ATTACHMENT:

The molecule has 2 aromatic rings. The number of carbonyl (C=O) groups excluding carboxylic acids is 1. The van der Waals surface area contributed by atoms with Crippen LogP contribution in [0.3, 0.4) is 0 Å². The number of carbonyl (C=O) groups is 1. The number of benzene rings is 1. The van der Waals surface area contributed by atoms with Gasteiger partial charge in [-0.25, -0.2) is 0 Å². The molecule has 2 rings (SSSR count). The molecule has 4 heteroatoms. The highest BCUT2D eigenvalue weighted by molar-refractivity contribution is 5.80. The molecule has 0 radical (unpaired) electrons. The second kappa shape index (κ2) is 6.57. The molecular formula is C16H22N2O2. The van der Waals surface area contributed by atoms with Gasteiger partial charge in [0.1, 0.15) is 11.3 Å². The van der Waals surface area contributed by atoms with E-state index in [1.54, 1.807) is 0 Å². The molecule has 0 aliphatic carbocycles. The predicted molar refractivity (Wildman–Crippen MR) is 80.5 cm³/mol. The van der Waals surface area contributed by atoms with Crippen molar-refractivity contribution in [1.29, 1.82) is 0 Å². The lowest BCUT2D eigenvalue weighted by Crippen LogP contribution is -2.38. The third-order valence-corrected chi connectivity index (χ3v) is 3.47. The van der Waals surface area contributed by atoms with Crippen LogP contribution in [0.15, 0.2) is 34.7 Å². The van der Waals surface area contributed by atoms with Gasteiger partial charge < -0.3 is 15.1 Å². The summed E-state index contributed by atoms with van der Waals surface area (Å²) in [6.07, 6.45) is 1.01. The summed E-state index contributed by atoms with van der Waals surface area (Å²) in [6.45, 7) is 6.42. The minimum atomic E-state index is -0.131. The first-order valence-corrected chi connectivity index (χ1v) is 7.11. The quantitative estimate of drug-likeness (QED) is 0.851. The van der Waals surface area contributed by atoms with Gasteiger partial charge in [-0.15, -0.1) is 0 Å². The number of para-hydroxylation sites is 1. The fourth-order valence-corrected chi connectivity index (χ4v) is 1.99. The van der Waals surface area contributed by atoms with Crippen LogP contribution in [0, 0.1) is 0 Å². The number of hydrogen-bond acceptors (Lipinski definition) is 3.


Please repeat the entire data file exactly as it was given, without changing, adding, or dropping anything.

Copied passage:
The molecule has 2 aromatic rings. The number of carbonyl (C=O) groups excluding carboxylic acids is 1. The van der Waals surface area contributed by atoms with Crippen LogP contribution in [0.3, 0.4) is 0 Å². The number of carbonyl (C=O) groups is 1. The number of benzene rings is 1. The van der Waals surface area contributed by atoms with Gasteiger partial charge in [-0.25, -0.2) is 0 Å². The molecule has 2 rings (SSSR count). The molecule has 4 heteroatoms. The highest BCUT2D eigenvalue weighted by molar-refractivity contribution is 5.80. The molecule has 0 radical (unpaired) electrons. The second kappa shape index (κ2) is 6.57. The molecular formula is C16H22N2O2. The van der Waals surface area contributed by atoms with Gasteiger partial charge in [0.1, 0.15) is 11.3 Å². The van der Waals surface area contributed by atoms with E-state index in [1.54, 1.807) is 0 Å². The molecule has 0 aliphatic carbocycles. The predicted molar refractivity (Wildman–Crippen MR) is 80.5 cm³/mol. The van der Waals surface area contributed by atoms with Crippen molar-refractivity contribution in [1.29, 1.82) is 0 Å². The lowest BCUT2D eigenvalue weighted by Crippen LogP contribution is -2.38. The third-order valence-corrected chi connectivity index (χ3v) is 3.47. The van der Waals surface area contributed by atoms with Crippen LogP contribution in [0.15, 0.2) is 34.7 Å². The van der Waals surface area contributed by atoms with Gasteiger partial charge < -0.3 is 15.1 Å². The summed E-state index contributed by atoms with van der Waals surface area (Å²) in [6.07, 6.45) is 1.01. The summed E-state index contributed by atoms with van der Waals surface area (Å²) in [6.45, 7) is 6.42. The minimum atomic E-state index is -0.131. The first-order valence-corrected chi connectivity index (χ1v) is 7.11. The quantitative estimate of drug-likeness (QED) is 0.851. The van der Waals surface area contributed by atoms with Gasteiger partial charge in [-0.15, -0.1) is 0 Å². The number of para-hydroxylation sites is 1. The fourth-order valence-corrected chi connectivity index (χ4v) is 1.99. The van der Waals surface area contributed by atoms with Crippen LogP contribution in [0, 0.1) is 0 Å². The number of hydrogen-bond acceptors (Lipinski definition) is 3.